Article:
When Sen. Elizabeth Warren rallied beleaguered House liberals to push back against a bank-coddling omnibus bill and the spineless White House that enabled it, she showed us some of her dynamic appeal. Passing trillion-dollar pieces of legislation should never be easy, and disrupting the current cozy, bipartisan environment surely can't be a bad thing.
As Warren was disrupting D.C., it's not difficult to imagine Hillary Clinton ensconced in her penthouse suite in whatever city she's about to give a six-figure lecture in, contemplating every conceivable political angle of this debate, tabulating every potential big-money donor's interests and asking obsequious staffers how polling looks before composing her own opinion on the matter. That's because Hillary is the Democrats' Mitt Romney. And Democrats would be engaging in a historic act of negligence if they allowed her to run unopposed for president.
The most obvious reason bolstering my concern trolling is that Warren's positions far more closely reflect the sensibilities of constituents in the modern-day Democratic Party, not only in substance but in tone.
Her hard-left economics — what the press quixotically refers to as "economic populism" — propel today's liberal argument. It's the default position of nearly every grass-roots constituency on the left, the center of the Democrats' agenda. This is not just reflected in the embrace of class struggle ("inequality") but a slow warming to socialist ideas (and I'm not throwing the word in as invective; I mean it in the most literal sense). Right now, few, if any, politicians are better than Warren at stoking the anxiety that makes that work.
Moreover, Warren, hopelessly wrong as she is, is liable to offer the country a better class of political debate than the one we've lived through for the past eight years. There's no doubt that hackneyed wars on women, minorities and common sense will remain. But it's fair to say that Warren's histrionics are often built atop genuine policy beefs rather than straw men. They often reflect legitimate questions about cronyism. Not only would Warren compel Hillary to avoid any premature triangulation but also her presence in the race might impel Republican candidates to engage in a worthwhile conversation about corporatism and free markets.
On a practical level, Warren has simply one thing to think about: Hillary is beatable — very beatable.
It would be one thing if the establishment candidate had proved her worth as a scary political entity. There is no Rick Lazio on her horizon. And there is not a single shred of evidence that demonstrates Hillary is a talented or charismatic candidate or leader.
Much like Romney, who struggled to offer a credible argument against Obamacare because of his own history, Clinton will be constrained to make the Democrats' most powerful cases against big business, big banks or big anything. The most persuasive reasons Hillary has are her inevitability (again) and name recognition. One of those is ephemeral. The other can work both ways.
Last week, a number of pro-Hillary pundits pointed to a new Bloomberg poll that found that more than half of Americans hold favorable views of Clinton. What they talked about less, though, was that her favorability has significantly dropped from a 70 percent rating at the end of 2012. History tells us that Clinton is most liked when she's least seen. It is clear that most of her popularity is derived from name ID, because another noteworthy aspect from the Bloomberg poll is that her most obvious advantages could easily be turned against her.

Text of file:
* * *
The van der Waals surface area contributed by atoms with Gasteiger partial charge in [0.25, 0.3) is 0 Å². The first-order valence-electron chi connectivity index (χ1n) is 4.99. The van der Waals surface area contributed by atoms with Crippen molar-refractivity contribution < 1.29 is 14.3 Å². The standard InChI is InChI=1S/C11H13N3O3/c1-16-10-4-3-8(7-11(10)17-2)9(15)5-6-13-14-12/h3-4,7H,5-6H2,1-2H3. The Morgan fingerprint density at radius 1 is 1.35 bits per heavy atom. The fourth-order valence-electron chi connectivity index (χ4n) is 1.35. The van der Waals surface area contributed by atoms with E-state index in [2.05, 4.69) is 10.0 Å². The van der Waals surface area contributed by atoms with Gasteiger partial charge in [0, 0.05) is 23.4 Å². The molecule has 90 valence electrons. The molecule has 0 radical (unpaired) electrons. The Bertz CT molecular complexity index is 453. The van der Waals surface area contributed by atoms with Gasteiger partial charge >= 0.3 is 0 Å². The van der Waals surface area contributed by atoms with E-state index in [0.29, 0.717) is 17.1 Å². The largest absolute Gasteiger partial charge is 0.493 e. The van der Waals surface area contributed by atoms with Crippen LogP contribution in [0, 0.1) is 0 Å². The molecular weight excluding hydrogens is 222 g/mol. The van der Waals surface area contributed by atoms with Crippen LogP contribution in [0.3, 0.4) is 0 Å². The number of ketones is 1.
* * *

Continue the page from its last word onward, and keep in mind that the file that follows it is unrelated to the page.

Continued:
Here, for example, are the top areas those polled gave as advantages for her candidacy:
1) She has served as secretary of state for four years; 77 percent believe this is an advantage.
2) She is married to former President Bill Clinton — 67 percent.
3) She has run for president before — 60 percent.
4) She served for four years in the Obama administration — 59 percent.
5) She has close ties to Wall Street — 52 percent.
6) She has lived in Washington and worked in the federal government — 78 percent.
When was the last time you heard a political ad boasting about a candidate's close ties to Wall Street? Is that really going to be helpful? When was the last time you heard an ad argue that the right choice was someone who had spent most of his or her life working for the federal government and living in Washington? When was the last time anyone was bragging about his or her association with the Obama administration? Does anyone really believe that the person who was principally concerned with the foreign affairs of the United States for four years left us in a better position?
You may remember that in 2008, we heard a lot about Hillary's appeal to white working-class Democrats. You couldn't win without them. In 2008, much of the establishment lined up behind her inevitability and ability to raise money. Barack Obama spent more than any candidate in both his races. Hillary was beatable then, and she is beatable now. Her complete lack of authenticity remains. The history that made her unappealing to so many in 2008 remains. She is impure. Like all those who put their faith in politics, the flock will, in the end, be disenchanted with Warren. But messianic figures win elections. And right now, Democrats need a new one.
Do it for America, Liz.
David Harsanyi is a senior editor at The Federalist and the author of "The People Have Spoken (and They Are Wrong): The Case Against Democracy." Follow him on Twitter @davidharsanyi. To find out more about David Harsanyi and read features by other Creators Syndicate writers and cartoonists, visit the Creators Syndicate Web page at www.creators.com.